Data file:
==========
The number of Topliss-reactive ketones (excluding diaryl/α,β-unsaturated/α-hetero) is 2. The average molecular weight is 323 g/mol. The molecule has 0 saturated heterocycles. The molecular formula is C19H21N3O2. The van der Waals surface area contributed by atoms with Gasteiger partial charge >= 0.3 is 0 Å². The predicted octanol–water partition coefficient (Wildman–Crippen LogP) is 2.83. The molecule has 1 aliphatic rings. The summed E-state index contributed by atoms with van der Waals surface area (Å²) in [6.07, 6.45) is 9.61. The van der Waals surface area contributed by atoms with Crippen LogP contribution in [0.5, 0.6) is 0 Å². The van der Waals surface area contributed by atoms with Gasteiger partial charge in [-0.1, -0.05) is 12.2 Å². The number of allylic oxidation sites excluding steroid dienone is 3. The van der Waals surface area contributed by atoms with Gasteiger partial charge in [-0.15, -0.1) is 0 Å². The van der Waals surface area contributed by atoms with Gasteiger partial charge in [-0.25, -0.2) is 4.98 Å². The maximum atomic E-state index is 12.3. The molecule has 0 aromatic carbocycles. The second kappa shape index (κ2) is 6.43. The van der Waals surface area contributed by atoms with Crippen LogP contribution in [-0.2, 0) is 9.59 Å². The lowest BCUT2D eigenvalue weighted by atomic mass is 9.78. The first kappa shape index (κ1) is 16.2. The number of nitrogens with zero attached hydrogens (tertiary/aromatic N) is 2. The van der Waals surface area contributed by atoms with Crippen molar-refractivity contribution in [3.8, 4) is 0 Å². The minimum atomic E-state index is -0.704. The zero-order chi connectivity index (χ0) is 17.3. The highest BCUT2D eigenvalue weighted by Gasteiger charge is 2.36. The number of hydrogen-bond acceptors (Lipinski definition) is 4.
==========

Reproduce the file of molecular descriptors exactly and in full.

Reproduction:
The number of Topliss-reactive ketones (excluding diaryl/α,β-unsaturated/α-hetero) is 2. The average molecular weight is 323 g/mol. The molecule has 0 saturated heterocycles. The molecular formula is C19H21N3O2. The van der Waals surface area contributed by atoms with Gasteiger partial charge >= 0.3 is 0 Å². The predicted octanol–water partition coefficient (Wildman–Crippen LogP) is 2.83. The molecule has 1 aliphatic rings. The summed E-state index contributed by atoms with van der Waals surface area (Å²) in [6.07, 6.45) is 9.61. The van der Waals surface area contributed by atoms with Crippen LogP contribution in [0.5, 0.6) is 0 Å². The van der Waals surface area contributed by atoms with Gasteiger partial charge in [-0.1, -0.05) is 12.2 Å². The number of allylic oxidation sites excluding steroid dienone is 3. The van der Waals surface area contributed by atoms with Gasteiger partial charge in [-0.15, -0.1) is 0 Å². The van der Waals surface area contributed by atoms with Gasteiger partial charge in [-0.25, -0.2) is 4.98 Å². The maximum atomic E-state index is 12.3. The molecule has 0 aromatic carbocycles. The second kappa shape index (κ2) is 6.43. The van der Waals surface area contributed by atoms with Crippen LogP contribution in [-0.2, 0) is 9.59 Å². The lowest BCUT2D eigenvalue weighted by atomic mass is 9.78. The first kappa shape index (κ1) is 16.2. The number of nitrogens with zero attached hydrogens (tertiary/aromatic N) is 2. The van der Waals surface area contributed by atoms with Crippen molar-refractivity contribution in [3.8, 4) is 0 Å². The minimum atomic E-state index is -0.704. The zero-order chi connectivity index (χ0) is 17.3. The highest BCUT2D eigenvalue weighted by Gasteiger charge is 2.36. The number of hydrogen-bond acceptors (Lipinski definition) is 4.